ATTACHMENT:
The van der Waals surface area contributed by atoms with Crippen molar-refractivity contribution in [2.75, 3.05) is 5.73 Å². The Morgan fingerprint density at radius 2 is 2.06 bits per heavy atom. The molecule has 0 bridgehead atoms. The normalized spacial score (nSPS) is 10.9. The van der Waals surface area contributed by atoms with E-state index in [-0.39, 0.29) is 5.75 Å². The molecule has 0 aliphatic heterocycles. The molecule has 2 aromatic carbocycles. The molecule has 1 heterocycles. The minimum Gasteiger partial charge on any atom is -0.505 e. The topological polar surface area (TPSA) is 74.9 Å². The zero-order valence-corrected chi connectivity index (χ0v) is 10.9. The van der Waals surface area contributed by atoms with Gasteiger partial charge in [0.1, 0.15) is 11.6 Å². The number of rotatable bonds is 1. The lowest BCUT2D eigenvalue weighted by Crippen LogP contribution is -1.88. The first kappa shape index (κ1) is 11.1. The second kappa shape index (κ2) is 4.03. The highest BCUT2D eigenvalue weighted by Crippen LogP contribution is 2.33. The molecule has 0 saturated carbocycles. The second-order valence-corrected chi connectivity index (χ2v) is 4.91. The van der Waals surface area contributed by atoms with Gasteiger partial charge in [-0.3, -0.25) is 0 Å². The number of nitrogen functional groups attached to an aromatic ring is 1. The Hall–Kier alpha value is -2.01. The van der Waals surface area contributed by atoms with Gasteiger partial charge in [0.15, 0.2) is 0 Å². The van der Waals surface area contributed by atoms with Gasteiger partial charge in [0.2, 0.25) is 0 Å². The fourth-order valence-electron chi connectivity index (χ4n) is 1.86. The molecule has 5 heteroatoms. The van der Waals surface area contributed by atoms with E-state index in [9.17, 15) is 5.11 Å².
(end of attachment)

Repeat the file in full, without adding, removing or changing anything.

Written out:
The van der Waals surface area contributed by atoms with Crippen molar-refractivity contribution in [2.75, 3.05) is 5.73 Å². The Morgan fingerprint density at radius 2 is 2.06 bits per heavy atom. The molecule has 0 bridgehead atoms. The normalized spacial score (nSPS) is 10.9. The van der Waals surface area contributed by atoms with E-state index in [-0.39, 0.29) is 5.75 Å². The molecule has 0 aliphatic heterocycles. The molecule has 2 aromatic carbocycles. The molecule has 1 heterocycles. The minimum Gasteiger partial charge on any atom is -0.505 e. The topological polar surface area (TPSA) is 74.9 Å². The zero-order valence-corrected chi connectivity index (χ0v) is 10.9. The van der Waals surface area contributed by atoms with Gasteiger partial charge in [0.1, 0.15) is 11.6 Å². The number of rotatable bonds is 1. The lowest BCUT2D eigenvalue weighted by Crippen LogP contribution is -1.88. The first kappa shape index (κ1) is 11.1. The second kappa shape index (κ2) is 4.03. The highest BCUT2D eigenvalue weighted by Crippen LogP contribution is 2.33. The molecule has 0 saturated carbocycles. The second-order valence-corrected chi connectivity index (χ2v) is 4.91. The van der Waals surface area contributed by atoms with Gasteiger partial charge in [-0.3, -0.25) is 0 Å². The number of nitrogen functional groups attached to an aromatic ring is 1. The Hall–Kier alpha value is -2.01. The van der Waals surface area contributed by atoms with Gasteiger partial charge in [0.15, 0.2) is 0 Å². The van der Waals surface area contributed by atoms with Gasteiger partial charge in [0.2, 0.25) is 0 Å². The fourth-order valence-electron chi connectivity index (χ4n) is 1.86. The molecule has 5 heteroatoms. The van der Waals surface area contributed by atoms with E-state index in [9.17, 15) is 5.11 Å².